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Adam Frisch FSF

Over-use of close-ups.

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""It is a very different approach to overuse of close-ups, because the tracking shots fit into an overall astaethic and are therefore justified.""

 

I see what you're saying, but in my opinion the same overall aesthetic could have been acheived with less tracking shots because some of those shots were way too long and ultimately just plain boring.

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I see what you're saying, but in my opinion the same overall aesthetic could have been acheived with less tracking shots because some of those shots were way too long and ultimately just plain boring.

I would venture to say that the whole point of these long tracking shots where nothing is happening is to be boring. It is an approach used by directors like Tarkovsky and Tarr as well. They create these very long shots, mostly tracking, to get the audience into a meditative state where you simply enjoy the movement and the sounds. It is a cinema that is not plot-driven, but instead is more about the rhythm and the mood, something closer to how we experience music.

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I would venture to say that the whole point of these long tracking shots where nothing is happening is to be boring. It is an approach used by directors like Tarkovsky and Tarr as well. They create these very long shots, mostly tracking, to get the audience into a meditative state where you simply enjoy the movement and the sounds. It is a cinema that is not plot-driven, but instead is more about the rhythm and the mood, something closer to how we experience music.

 

Interesting point. It certainly had that effect.

 

But at the same time I found myself becoming more aware of the camera work in and of itself, and the fact that "it's only a movie" because the tracking shots, lengthwise, weren't as subtle as the tracking shots I've seen before.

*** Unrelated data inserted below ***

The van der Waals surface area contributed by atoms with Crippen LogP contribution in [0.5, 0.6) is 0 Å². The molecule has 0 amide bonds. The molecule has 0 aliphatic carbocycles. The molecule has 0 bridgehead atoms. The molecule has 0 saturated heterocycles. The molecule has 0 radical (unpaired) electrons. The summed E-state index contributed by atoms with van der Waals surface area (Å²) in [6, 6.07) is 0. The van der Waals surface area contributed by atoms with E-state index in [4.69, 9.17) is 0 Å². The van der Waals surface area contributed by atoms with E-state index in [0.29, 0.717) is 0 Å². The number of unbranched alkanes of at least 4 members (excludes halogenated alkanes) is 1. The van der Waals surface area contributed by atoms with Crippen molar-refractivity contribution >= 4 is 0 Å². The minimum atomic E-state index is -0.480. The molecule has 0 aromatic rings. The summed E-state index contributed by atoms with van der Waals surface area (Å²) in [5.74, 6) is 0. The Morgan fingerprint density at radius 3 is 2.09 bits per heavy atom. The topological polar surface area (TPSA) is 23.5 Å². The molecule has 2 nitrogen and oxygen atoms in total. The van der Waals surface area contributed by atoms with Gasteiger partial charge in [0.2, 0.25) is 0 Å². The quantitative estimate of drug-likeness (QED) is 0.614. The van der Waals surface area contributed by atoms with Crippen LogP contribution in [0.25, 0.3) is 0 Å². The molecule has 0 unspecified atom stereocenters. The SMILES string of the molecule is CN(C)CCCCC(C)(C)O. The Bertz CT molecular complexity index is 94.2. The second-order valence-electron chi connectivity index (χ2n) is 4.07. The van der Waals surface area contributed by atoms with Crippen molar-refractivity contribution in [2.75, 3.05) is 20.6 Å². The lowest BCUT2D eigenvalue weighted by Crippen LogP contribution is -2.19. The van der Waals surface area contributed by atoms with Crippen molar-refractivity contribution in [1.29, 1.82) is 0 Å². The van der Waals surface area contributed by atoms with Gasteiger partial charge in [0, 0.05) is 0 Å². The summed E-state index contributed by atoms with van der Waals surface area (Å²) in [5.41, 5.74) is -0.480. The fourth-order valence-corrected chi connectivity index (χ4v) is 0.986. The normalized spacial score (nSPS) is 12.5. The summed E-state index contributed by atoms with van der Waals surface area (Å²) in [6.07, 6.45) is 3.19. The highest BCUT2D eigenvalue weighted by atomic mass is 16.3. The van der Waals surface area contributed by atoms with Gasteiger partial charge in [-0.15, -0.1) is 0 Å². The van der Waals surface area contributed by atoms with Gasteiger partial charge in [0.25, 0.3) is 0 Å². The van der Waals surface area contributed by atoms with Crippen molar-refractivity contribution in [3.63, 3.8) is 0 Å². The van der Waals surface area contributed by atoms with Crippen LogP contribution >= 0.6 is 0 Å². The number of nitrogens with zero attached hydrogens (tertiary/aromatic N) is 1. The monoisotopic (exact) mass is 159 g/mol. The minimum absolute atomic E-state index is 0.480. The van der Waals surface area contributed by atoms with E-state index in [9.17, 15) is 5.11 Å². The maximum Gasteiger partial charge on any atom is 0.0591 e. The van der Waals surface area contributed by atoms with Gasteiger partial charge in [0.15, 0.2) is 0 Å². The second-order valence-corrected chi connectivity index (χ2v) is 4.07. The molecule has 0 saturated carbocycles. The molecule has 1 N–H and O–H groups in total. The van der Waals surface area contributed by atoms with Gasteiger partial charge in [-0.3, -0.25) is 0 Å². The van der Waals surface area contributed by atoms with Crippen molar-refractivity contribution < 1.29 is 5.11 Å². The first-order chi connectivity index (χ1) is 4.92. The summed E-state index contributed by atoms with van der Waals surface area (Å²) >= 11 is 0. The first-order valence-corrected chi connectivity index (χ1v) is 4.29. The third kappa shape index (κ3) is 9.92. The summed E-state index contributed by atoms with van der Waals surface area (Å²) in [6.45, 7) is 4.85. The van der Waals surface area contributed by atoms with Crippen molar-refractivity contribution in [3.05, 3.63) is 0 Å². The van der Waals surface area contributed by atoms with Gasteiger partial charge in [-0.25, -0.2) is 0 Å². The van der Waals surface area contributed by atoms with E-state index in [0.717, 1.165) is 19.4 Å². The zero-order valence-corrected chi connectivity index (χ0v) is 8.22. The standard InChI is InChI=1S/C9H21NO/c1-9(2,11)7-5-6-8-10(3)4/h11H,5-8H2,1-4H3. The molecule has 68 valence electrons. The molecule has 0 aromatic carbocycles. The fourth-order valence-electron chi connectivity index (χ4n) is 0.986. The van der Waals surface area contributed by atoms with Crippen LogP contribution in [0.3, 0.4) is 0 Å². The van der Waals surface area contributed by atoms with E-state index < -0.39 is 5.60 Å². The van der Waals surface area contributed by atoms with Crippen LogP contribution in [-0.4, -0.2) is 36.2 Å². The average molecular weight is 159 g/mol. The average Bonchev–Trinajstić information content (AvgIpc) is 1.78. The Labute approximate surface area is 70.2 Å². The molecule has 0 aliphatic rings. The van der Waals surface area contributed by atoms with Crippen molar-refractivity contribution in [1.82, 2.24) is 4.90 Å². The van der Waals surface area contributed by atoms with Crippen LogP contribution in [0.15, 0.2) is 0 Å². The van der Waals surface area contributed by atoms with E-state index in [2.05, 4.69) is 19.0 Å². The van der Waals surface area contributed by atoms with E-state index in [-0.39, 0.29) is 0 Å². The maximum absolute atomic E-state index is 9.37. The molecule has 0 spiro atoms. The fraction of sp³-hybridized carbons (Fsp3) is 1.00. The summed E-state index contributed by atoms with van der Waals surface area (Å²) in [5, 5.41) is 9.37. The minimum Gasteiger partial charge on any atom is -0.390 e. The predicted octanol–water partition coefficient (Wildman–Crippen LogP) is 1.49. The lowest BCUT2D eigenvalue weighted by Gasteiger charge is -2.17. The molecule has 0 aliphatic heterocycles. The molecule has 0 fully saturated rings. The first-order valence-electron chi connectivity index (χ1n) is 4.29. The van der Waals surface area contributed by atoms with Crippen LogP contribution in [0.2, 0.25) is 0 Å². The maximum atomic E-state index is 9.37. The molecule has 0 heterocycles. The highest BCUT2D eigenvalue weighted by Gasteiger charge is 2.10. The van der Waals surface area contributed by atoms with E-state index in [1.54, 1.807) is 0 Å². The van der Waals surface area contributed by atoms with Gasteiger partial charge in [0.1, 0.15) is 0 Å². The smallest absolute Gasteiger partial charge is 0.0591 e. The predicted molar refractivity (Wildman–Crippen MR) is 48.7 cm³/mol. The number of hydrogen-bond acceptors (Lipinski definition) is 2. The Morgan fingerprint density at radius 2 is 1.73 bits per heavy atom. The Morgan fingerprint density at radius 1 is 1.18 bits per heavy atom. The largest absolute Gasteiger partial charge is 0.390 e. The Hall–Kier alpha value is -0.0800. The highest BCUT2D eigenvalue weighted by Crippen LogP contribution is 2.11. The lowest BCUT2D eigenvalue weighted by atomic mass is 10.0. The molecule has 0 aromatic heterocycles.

I suppose that if I was more familiar with Tarkovsky and Tarr's work, 'Elephant' would seem more organic.

 

Any recommendations of some of their films using this technique?

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The first Tarkovsky film I ever saw was 'Solaris'. There is a scene towards the beginning where the main character drives through a city. And drives. And drives. And drives. And then I got up and left the theatre. When I later spoke with a friend he said that 'Solaris' was a masterpiece. He himself has watched it five times already and fell asleep every single time...

 

But a couple of years later I watched it again and knew what to expect. And this time when the driving scene came up I got into it.

 

My favorite films of his are 'Andrei Rublev' and 'Stalker'. Especially in 'Stalker' there are some very long tracking shots that had a big influence on 'Elephant'

 

I am not so familiar with Bela Tarr, I saw one of his films at the NFT some years ago and thought it was very slow too, but towards the end there was a very long scene with the camera tracking around a room that I got really into.

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Any recommendations of some of their films using this technique?

The film Gus Van Sant made just before Elephant was Gerry, and the two films are very similar in form. Gerry has some very long tracking shots, some with almost no dialogue at all. The whole film has very few cuts and very little dialogue. The film is about two guys lost in the desert, so the long shots of them just walking help the viewer feel the isolation and desperation.

I heard that at a screening in Sundance (or was it Cannes?) many people in the audience got up and left halfway through the film because it was so slow.